Lucy Gilliam has an infectious passion for environmental action. Today, she works in Brussels on environmental transport policy. But in the early 2000s, she was a molecular microbiologist in Hertfordshire. Like many in her field, Gilliam got through a lot of disposable plastics. It had become a normal part of 21st-century science, as everyday as coffee and overtime.
Gilliam was, in her words, a “super high user” of the sort of plastic, ultra-sterilized filter pipettes that could only be used once. Just as so many of us do in our domestic lives, she found she was working with what anti-pollution campaigners call a “produce, use, discard” model. The pipettes would pile up, and all that plastic waste just seemed wrong to her.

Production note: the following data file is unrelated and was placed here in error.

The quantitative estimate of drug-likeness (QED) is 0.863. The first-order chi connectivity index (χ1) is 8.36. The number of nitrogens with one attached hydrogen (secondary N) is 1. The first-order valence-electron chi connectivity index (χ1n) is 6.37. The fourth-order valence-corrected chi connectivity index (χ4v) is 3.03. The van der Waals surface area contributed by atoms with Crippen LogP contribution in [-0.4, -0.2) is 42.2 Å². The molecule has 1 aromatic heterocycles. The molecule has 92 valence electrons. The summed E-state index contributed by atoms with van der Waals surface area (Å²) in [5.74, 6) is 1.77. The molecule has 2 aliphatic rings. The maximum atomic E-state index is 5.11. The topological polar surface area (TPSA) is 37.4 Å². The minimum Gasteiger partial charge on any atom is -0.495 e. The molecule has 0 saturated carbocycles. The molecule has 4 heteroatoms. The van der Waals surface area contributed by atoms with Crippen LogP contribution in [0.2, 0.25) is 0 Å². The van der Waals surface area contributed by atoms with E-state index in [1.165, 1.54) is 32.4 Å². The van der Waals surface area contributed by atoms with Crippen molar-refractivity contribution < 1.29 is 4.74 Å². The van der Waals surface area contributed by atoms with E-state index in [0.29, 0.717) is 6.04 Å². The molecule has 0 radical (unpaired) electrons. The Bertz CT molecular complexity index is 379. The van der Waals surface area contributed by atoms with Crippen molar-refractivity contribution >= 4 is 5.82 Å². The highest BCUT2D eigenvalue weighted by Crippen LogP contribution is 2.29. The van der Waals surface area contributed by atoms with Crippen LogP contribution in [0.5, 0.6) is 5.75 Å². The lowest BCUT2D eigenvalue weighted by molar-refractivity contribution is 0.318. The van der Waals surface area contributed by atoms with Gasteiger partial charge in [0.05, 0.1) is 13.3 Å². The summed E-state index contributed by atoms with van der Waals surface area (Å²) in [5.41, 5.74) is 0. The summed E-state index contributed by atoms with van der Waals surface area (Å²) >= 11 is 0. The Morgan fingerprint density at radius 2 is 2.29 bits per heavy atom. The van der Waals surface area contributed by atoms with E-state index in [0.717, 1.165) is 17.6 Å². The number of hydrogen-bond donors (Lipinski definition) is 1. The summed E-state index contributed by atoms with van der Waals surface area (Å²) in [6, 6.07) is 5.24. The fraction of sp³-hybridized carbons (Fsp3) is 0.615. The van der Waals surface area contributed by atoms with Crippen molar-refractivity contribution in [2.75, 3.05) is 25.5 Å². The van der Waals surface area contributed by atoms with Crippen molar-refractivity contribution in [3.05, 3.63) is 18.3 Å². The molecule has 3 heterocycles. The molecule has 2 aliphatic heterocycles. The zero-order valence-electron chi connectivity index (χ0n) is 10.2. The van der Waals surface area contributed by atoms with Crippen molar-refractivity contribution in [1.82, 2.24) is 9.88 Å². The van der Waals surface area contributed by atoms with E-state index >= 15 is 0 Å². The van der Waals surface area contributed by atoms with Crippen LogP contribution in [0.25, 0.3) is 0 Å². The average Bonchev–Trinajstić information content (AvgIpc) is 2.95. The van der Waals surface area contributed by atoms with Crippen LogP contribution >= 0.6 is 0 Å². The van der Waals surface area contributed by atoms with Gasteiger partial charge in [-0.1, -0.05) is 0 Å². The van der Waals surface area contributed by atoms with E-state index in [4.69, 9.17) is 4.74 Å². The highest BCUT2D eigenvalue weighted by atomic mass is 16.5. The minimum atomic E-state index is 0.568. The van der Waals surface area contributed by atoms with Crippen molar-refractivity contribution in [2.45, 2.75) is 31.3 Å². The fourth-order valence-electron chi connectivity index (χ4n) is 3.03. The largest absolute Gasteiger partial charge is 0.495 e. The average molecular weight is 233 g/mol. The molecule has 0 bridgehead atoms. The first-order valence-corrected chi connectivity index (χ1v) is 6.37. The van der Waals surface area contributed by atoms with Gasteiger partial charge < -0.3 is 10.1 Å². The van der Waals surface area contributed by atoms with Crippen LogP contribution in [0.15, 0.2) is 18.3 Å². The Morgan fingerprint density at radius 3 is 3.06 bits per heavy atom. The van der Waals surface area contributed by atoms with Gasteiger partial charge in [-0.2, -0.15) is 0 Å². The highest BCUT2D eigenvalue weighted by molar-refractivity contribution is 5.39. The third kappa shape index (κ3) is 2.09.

Science’s environmental impact had begun to worry her. It wasn’t just a matter of plastics. She also wanted to know why there weren’t solar panels on the roof of the new lab building, for example, and why flying to conferences was seen more as a perk than a problem. “I used to bitch about it over coffee all the time,” Gilliam tells me. “How can it be that we’re researching climate science, and people are flying all over the place? We should be a beacon.”